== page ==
Known internationally for its established and thriving LGBTQ+ community, the city of Brighton has become synonymous with Gay Pride. Having once been a getaway destination for gay couples in the 19th century, Brighton has kept its welcoming and inclusive attitude to this day, making it a big part of the city’s identity. The UK’s biggest pride event will see a historic moment this year, as 2019 marks 50 years since the Stonewall Uprising, where New York saw the first protest for equal rights in the gay community.
This jubilee year for the LGBTQ+ community will be celebrated in Brighton with a Pride in the Park festival, from 2-4 August in Preston Park. Gay icon Kylie Minogue and Grammy Award-winners Clean Bandit will be taking to the stage, along with a large selection of artists, all ready to celebrate sexual diversity – tickets are currently on sale from £37.50. As well as the main festival hub in Preston Park, more than 300,000 people will take to the streets for the famous Pride Parade on 3 August, which is taking a slightly altered route from 11am.
Proud Art and Culture
One of the best-known pieces from street artist Banksy can be seen on the side of the Prince Albert pub, just beneath Brighton train station. The ‘Kissing Policeman’, depicting two male police officers in a passionate embrace, can be enjoyed by all. Although the original has been sold to a private collector, a permanent copy remains at the original site behind a Perspex sheet.
Also home to public art highlighting the city’s attitude towards inclusivity is the striking 'Kiss Wall', by local artist Bruce Williams. Located on the promenade by the seafront and made from a large sheet of metal with punctured holes, it creates images of six diverse couples kissing, made to celebrate inclusivity in Brighton.
Offering a LGBTQ+ walking tour of Brighton, Piers and Queers discusses Brighton’s ‘queer history’. Visitors can retrace the footsteps of Lord Byron, Oscar Wilde, Dusty Springfield and other notable gay and lesbian icons with connections to the city. This unique exploration of Brighton’s LGBTQ+ past will both educate and entertain. Priced at £35 per person for a 90-minute walking tour.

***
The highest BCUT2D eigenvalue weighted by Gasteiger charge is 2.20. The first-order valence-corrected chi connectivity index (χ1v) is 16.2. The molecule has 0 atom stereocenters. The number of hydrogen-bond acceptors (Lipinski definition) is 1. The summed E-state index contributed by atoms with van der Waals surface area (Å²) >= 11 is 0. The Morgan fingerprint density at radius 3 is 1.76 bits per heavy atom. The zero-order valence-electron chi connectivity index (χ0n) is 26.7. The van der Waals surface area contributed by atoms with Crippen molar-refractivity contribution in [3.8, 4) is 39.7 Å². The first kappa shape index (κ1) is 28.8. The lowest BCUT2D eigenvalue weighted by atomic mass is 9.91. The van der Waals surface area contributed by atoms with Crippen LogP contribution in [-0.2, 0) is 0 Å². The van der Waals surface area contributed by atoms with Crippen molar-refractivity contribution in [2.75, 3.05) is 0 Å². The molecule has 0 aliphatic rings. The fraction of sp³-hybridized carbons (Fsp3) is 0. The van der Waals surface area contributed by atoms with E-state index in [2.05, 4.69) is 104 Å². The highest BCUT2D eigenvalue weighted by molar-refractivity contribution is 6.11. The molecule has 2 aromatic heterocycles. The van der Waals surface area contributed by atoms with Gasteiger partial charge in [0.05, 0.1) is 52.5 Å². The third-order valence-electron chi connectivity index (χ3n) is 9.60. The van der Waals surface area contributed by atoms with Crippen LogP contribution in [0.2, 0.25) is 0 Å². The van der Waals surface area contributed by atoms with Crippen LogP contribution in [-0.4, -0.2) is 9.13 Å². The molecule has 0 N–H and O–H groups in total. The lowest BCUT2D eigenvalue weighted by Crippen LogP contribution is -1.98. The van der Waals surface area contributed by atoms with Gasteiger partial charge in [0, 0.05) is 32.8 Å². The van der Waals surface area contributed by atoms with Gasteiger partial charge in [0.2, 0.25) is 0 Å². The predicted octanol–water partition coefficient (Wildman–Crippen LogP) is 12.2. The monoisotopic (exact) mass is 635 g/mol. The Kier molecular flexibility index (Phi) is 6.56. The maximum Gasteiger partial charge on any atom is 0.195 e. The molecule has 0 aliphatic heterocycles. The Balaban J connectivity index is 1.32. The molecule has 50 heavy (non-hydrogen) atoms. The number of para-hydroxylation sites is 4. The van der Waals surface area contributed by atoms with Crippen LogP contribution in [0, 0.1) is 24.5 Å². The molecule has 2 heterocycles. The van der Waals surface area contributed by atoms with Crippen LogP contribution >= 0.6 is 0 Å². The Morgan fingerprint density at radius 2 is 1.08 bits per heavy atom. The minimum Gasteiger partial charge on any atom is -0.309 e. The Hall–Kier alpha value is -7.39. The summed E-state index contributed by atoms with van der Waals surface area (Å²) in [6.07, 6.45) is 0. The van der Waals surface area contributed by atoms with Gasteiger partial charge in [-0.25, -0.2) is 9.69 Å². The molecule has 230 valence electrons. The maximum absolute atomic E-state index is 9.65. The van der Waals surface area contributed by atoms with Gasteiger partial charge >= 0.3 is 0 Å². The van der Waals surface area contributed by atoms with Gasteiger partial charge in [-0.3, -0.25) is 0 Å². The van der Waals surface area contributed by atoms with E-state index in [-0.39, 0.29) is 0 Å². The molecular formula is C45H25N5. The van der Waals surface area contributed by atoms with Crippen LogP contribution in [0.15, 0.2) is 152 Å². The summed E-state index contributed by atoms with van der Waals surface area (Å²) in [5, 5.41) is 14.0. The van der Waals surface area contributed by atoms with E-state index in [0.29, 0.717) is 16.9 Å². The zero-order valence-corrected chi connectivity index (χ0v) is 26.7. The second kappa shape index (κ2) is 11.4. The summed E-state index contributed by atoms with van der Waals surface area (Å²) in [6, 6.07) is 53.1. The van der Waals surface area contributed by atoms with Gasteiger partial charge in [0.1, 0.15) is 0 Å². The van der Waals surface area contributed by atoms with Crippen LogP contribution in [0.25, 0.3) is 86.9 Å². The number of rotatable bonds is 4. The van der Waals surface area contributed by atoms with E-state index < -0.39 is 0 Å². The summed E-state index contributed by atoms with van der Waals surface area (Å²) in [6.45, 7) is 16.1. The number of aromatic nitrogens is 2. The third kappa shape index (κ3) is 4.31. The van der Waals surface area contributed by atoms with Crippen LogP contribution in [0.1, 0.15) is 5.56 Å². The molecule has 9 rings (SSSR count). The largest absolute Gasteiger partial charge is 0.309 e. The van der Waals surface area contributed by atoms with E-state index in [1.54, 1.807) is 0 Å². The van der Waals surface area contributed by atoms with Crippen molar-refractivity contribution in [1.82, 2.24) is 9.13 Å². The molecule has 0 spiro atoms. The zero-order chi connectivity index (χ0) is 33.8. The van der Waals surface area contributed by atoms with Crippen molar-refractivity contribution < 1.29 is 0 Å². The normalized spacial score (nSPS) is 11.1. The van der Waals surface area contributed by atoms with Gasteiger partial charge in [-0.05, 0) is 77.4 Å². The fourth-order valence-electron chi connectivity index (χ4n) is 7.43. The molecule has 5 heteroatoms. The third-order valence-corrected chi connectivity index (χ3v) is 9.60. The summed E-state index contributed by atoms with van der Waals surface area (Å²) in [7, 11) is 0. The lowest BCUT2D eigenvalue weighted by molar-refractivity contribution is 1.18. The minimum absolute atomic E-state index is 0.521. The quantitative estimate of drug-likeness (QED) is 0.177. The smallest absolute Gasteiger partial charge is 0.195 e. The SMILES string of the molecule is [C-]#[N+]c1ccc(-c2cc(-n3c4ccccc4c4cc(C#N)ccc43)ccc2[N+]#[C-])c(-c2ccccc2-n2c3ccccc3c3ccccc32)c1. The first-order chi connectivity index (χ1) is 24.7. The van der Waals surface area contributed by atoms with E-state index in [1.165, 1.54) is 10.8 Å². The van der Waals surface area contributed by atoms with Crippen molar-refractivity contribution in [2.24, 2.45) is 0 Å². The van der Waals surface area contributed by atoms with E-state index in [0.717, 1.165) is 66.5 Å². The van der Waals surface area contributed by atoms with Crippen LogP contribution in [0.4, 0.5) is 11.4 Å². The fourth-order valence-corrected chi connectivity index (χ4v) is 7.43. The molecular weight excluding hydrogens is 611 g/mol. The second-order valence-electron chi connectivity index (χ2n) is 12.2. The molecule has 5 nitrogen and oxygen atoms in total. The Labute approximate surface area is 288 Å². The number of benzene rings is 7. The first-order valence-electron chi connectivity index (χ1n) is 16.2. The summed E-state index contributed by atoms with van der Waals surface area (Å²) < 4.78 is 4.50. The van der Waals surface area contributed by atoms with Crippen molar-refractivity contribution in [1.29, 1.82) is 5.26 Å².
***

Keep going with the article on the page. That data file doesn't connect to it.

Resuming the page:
Located in a historic building in Brighton’s buzzing Kemptown area, Proud Cabaret Brighton offers an extravagant show, enjoyed with a dinner and a menu of ‘Proud cocktails’. The two-hour show will shock and excite, with guests being encouraged to dress to impress and stay for the after party, which is included in the price of ticket. A former mausoleum turned boxing club, this romantic building has a rich, vintage feel, decorated to be reminiscent of the roaring 1920s.
To see the show at the bar with a glass of prosecco costs £20, with three-course meal tickets starting from £30 and rising to £60 for a VIP experience.
Having been an integral part of Brighton’s gay scene for more than 21 years, club Revenge is at the heart of Brighton’s LGBTQ+ nightlife. Spanning three-floors, with two dance floors and a rooftop-smoking terrace, Revenge is a vibrant and rainbow-clad bar and nightclub, seconds from the seafront and iconic pier. Open from 12pm until late every day, Revenge puts on themed nights throughout the week, such as lesbian-focused Girls On Top. It also has a reputation for hosting some of the biggest names in drag, with several acts hailing from the award-winning show Ru Paul’s Drag Race.
Offering a Bottomless Brunch with a fun, LGBTQ+ twist, The North Laine Pub and Brewery holds two brunches on Saturdays, hosted by ‘Drag Prince’, Alfie Ordinary. With the choice of unlimited Mimosas, Bloody Marys (with a make-your-own station) or Source Pale Ales, the brunch itself is a classic English breakfast, with vegetarian and vegan variations. Guests can indulge in their hearty brunch and drinks before enjoying an afternoon of LGBTQ+ friendly entertainment. The two sessions run from 11am - 2pm and 1 - 4pm, costing £25 per person.
Where to Stay
A boutique hotel with modern and vibrant charm, Myhotel Brighton boasts 79 design-focused guestrooms by renowned interior designer Karim Rashid. Most notably, the “Carousel” penthouse suite offers in-room amenities such as a sleek 4-poster bed, freestanding bathtub, luxurious tiled steam room and a 300-year-old vintage carousel horse.
A gay-friendly hotspot in itself, The Amsterdam Hotel and Bar is a three-star hotel, restaurant, gay bar and sauna, all in one. Located opposite the pier, the large seafront terrace is a prime hangout during sunny afternoons.
Located on a quiet street in Kemptown and owned by members of the LGBTQ+ community, Hudsons is a four-star bed & breakfast with comfortable en-suite rooms, a charming conservatory-breakfast room and a small private garden.
What to wear
Although there is no dress code for Brighton Pride, the majority of those in attendance – and especially those taking part in the parade – opt for bright and extravagant clothing, often reflecting the LGBTQ+ community’s rainbow flag.
Getting to Brighton
Situated on the south coast of England, Brighton is less than an hour by train from London. Gatwick Airport is approximately halfway between London and Brighton, and is served by numerous international airlines.
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